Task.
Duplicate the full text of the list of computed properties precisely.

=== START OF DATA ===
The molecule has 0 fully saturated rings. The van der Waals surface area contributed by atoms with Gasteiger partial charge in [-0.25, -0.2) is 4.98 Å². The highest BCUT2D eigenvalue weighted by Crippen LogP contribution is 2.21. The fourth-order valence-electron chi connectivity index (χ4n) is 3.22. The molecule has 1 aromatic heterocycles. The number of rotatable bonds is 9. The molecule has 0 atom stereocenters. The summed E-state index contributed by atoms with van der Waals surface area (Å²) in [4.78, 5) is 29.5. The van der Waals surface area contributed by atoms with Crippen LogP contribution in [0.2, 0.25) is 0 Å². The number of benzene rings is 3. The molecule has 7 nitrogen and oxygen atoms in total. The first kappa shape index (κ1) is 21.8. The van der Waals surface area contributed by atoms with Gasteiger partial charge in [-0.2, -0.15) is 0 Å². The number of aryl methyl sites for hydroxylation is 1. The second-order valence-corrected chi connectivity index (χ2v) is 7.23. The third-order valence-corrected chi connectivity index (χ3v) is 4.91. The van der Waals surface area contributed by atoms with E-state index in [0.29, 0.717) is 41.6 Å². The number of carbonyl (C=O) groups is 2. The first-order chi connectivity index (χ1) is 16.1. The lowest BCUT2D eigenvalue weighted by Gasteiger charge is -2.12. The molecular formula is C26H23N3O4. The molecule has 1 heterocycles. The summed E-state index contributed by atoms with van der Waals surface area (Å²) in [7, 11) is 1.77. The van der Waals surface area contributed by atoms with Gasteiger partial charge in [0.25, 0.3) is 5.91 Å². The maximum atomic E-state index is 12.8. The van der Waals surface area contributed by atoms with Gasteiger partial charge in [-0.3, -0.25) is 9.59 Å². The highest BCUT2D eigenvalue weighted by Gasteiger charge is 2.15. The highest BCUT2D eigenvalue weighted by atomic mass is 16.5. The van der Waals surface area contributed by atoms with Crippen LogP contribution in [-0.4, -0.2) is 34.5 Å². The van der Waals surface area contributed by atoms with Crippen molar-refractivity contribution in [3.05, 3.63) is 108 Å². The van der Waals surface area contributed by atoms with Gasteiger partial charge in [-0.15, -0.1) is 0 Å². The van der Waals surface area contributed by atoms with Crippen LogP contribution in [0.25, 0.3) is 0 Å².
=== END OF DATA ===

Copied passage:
The molecule has 0 fully saturated rings. The van der Waals surface area contributed by atoms with Gasteiger partial charge in [-0.25, -0.2) is 4.98 Å². The highest BCUT2D eigenvalue weighted by Crippen LogP contribution is 2.21. The fourth-order valence-electron chi connectivity index (χ4n) is 3.22. The molecule has 1 aromatic heterocycles. The number of rotatable bonds is 9. The molecule has 0 atom stereocenters. The summed E-state index contributed by atoms with van der Waals surface area (Å²) in [4.78, 5) is 29.5. The van der Waals surface area contributed by atoms with Crippen LogP contribution in [0.2, 0.25) is 0 Å². The number of benzene rings is 3. The molecule has 7 nitrogen and oxygen atoms in total. The first kappa shape index (κ1) is 21.8. The van der Waals surface area contributed by atoms with Gasteiger partial charge in [-0.2, -0.15) is 0 Å². The number of aryl methyl sites for hydroxylation is 1. The second-order valence-corrected chi connectivity index (χ2v) is 7.23. The third-order valence-corrected chi connectivity index (χ3v) is 4.91. The van der Waals surface area contributed by atoms with E-state index in [0.29, 0.717) is 41.6 Å². The number of carbonyl (C=O) groups is 2. The first-order chi connectivity index (χ1) is 16.1. The lowest BCUT2D eigenvalue weighted by Gasteiger charge is -2.12. The molecular formula is C26H23N3O4. The molecule has 1 heterocycles. The summed E-state index contributed by atoms with van der Waals surface area (Å²) in [7, 11) is 1.77. The van der Waals surface area contributed by atoms with Gasteiger partial charge in [0.25, 0.3) is 5.91 Å². The maximum atomic E-state index is 12.8. The van der Waals surface area contributed by atoms with Gasteiger partial charge in [-0.3, -0.25) is 9.59 Å². The highest BCUT2D eigenvalue weighted by Gasteiger charge is 2.15. The highest BCUT2D eigenvalue weighted by atomic mass is 16.5. The van der Waals surface area contributed by atoms with Crippen LogP contribution in [-0.4, -0.2) is 34.5 Å². The van der Waals surface area contributed by atoms with Crippen molar-refractivity contribution in [3.05, 3.63) is 108 Å². The van der Waals surface area contributed by atoms with Gasteiger partial charge in [-0.15, -0.1) is 0 Å². The van der Waals surface area contributed by atoms with Crippen LogP contribution in [0.25, 0.3) is 0 Å².